Move over, Reggie Jackson. We have found the next Mr. October. That man is Nelson Cruz of the Texas Rangers, and we have yet another playoff moment of his to honor.
In this case, we go to Game 2 of the ALCS. It was the bottom of the 11th inning in Texas, with the score tied 3-3. The Rangers had the bases loaded and Cruz stepped up to hit against Ryan Perry.
Sure enough, on a 1-2 pitch, the power-hitting Cruz launched a home run down the left field line to give the Rangers a 7-3 victory. It was the first walk-off grand slam in baseball history.
No. 6: Nyjer Morgan Works His Magic
I'm not sure if the man responsible for the importance of this game was Nyjer Morgan or his alter ego, Tony Plush, but it needs to be talked about. It was the deciding Game 5 of the NLDS and the Milwaukee Brewers were tied with the Arizona Diamondbacks 2-2 in the bottom of the 10th inning.
With Carlos Gomez on second and one out, Morgan came up to bat against J.J. Putz. The scrappy outfielder hit a single up the middle to give his team a 3-2 victory and a spot in the NLCS.
I think the rest of the importance can be said through Morgan's face in the picture, as his clutch performance throughout the year was instrumental in his team's success.
No. 5: The Rays Clinch on the Final Day of the Season
On the final day of the 2011 season, the Tampa Bay Rays needed just a couple of things to happen in order to make the playoffs. They needed to win against the tough New York Yankees and the Boston Red Sox to lose.
At first glance, it didn't look like either would happen. The Red Sox were up 3-2 entering the bottom of the ninth inning of their game against the Baltimore Orioles and the Rays trailed 7-0 entering the bottom of the eighth against the Yankees. Then, the magic happened.
The Red Sox gave up two runs in the bottom of the ninth and lost 4-3. The Rays, on the other hand, refused to give up. They scored six runs in the eighth inning to pull within one, thanks to a three-run homer by Evan Longoria.
Dan Johnson tied it up with a solo shot in the ninth inning and in the bottom of the 12th, Longoria came to bat again. The All-Star third baseman hit a deep drive to left field to give his team the AL Wild Card, capping off a month that saw the Rays nine games out of the wild-card spot.
No. 4: Albert Pujols Hits 3 HRs in Game 3
While Games 6 and 7 were the most memorable of the 2011 World Series, Game 3 was also one that saw history happen. The Cardinals won this game 16-7 and in the process, Albert Pujols joined an exclusive club.
The power-hitting first baseman went 5-for-6 on the night with six RBI. How is that important? Well, three of those five hits were home runs and Pujols became just the third player in baseball history to hit three home runs in a World Series game, the other two being Babe Ruth and Reggie Jackson.
No. 3: Chris Carpenter Shuts Down the Phillies in Game 5
At the start of the season, with their "Four Aces" rotation, the Philadelphia Phillies were the odds-on favorite to win the World Series. Unfortunately, Chris Carpenter had other ideas in the deciding Game 5 of the NLDS.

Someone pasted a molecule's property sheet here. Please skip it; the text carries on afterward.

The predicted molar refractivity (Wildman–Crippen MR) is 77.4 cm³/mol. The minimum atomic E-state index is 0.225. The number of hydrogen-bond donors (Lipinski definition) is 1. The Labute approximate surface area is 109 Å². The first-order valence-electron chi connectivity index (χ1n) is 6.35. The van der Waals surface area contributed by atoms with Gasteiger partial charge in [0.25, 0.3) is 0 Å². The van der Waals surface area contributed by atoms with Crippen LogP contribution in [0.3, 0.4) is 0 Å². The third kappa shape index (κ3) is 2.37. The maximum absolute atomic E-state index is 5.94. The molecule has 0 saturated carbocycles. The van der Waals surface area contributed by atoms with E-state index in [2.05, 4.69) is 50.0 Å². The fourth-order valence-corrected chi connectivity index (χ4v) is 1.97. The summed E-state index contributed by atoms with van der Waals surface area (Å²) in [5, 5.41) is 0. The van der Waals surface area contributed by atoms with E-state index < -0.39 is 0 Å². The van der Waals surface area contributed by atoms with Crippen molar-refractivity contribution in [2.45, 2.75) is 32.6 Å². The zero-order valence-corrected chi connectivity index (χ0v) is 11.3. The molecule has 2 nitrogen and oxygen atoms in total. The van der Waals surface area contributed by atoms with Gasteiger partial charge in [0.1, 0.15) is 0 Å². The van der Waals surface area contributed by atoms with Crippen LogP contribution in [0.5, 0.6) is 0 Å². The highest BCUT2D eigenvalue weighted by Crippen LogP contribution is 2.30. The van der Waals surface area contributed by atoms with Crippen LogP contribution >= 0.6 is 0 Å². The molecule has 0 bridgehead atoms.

The game was in Philadelphia, so Carpenter and his Cardinals were already at a disadvantage being on the road. However, the veteran was cool and calm the whole game.
In what can only be called a baseball miracle, Carpenter held the Phillies to three hits on the night as he threw a complete game 1-0 victory. Even more impressive, he did not walk a single batter.
No. 2: David Freese Forces Game 7
In the bottom of the ninth inning of Game 6 of the World Series, Cardinals third baseman David Freese came up to bat with runners on first and second with two outs with his team down 7-5. The count was 1-2 and Rangers closer Neftali Feliz came to the plate.
Freese hit a high fly ball to right field and at first glance, it looked as though Nelson Cruz would catch the ball and the Rangers would be champs. Instead, in a moment reminiscent of Bill Buckner, Cruz misjudged the ball and both runners scored as Freese ended up on third with a triple.
The Cards would come back again the next inning on a single by Lance Berkman and in the bottom of the 12th inning, Freese came up to the plate again. This time, he launched a home run to center field to force Game 7.
His team won Game 7 and Freese was named MVP. The fact that he was so clutch when it counted makes this game not only historical, but important.
No. 1: Jackie Robinson Day, April 15th
I can go on and on about games that featured great performances and deserve our recognition, or games that played a big role in the outcome of a certain team's season. Yet, and you can put me on the record in saying this, there is one game every year that is more important than the others, and that is Jackie Robinson Day on April 15. Even if my beloved New York Yankees won all 162 games, this one would still trump them all.
April 15 is the day that Jackie Robinson made his major league debut, breaking the MLB color barrier in the process. To commemorate this historical day, some players, primarily those of African-American descent, will wear Robinson's No. 42 instead of their usual number.
The fact is that Robinson was a pioneer of the game. Without him, there's no telling how long it would have been before the majors were integrated. So many players have him to thank for their success and even those who aren't African-American should salute him and his greatness.
That being said, move over, All-Star Game. Move over, clinching playoff games. The head of the important games table is reserved for the spirit of Mr. Robinson and all he did for baseball.